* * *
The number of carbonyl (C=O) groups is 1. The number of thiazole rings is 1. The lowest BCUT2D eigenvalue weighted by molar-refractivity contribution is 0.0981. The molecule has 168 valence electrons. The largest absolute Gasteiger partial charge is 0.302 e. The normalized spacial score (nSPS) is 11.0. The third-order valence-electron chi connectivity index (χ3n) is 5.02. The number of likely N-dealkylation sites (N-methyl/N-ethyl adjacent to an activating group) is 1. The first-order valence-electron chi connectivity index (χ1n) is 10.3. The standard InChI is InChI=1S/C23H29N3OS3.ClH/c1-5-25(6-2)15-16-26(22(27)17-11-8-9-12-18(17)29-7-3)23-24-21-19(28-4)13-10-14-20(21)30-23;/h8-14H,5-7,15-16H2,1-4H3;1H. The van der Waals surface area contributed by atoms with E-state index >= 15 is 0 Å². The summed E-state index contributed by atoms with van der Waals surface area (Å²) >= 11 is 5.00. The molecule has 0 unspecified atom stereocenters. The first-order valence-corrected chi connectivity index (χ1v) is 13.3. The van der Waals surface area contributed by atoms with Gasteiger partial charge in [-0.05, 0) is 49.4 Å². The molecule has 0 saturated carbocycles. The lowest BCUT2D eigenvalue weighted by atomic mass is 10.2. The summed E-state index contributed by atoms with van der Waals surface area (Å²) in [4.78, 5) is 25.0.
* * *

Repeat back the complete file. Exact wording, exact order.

The number of carbonyl (C=O) groups is 1. The number of thiazole rings is 1. The lowest BCUT2D eigenvalue weighted by molar-refractivity contribution is 0.0981. The molecule has 168 valence electrons. The largest absolute Gasteiger partial charge is 0.302 e. The normalized spacial score (nSPS) is 11.0. The third-order valence-electron chi connectivity index (χ3n) is 5.02. The number of likely N-dealkylation sites (N-methyl/N-ethyl adjacent to an activating group) is 1. The first-order valence-electron chi connectivity index (χ1n) is 10.3. The standard InChI is InChI=1S/C23H29N3OS3.ClH/c1-5-25(6-2)15-16-26(22(27)17-11-8-9-12-18(17)29-7-3)23-24-21-19(28-4)13-10-14-20(21)30-23;/h8-14H,5-7,15-16H2,1-4H3;1H. The van der Waals surface area contributed by atoms with E-state index >= 15 is 0 Å². The summed E-state index contributed by atoms with van der Waals surface area (Å²) >= 11 is 5.00. The molecule has 0 unspecified atom stereocenters. The first-order valence-corrected chi connectivity index (χ1v) is 13.3. The van der Waals surface area contributed by atoms with Gasteiger partial charge in [-0.05, 0) is 49.4 Å². The molecule has 0 saturated carbocycles. The lowest BCUT2D eigenvalue weighted by atomic mass is 10.2. The summed E-state index contributed by atoms with van der Waals surface area (Å²) in [4.78, 5) is 25.0.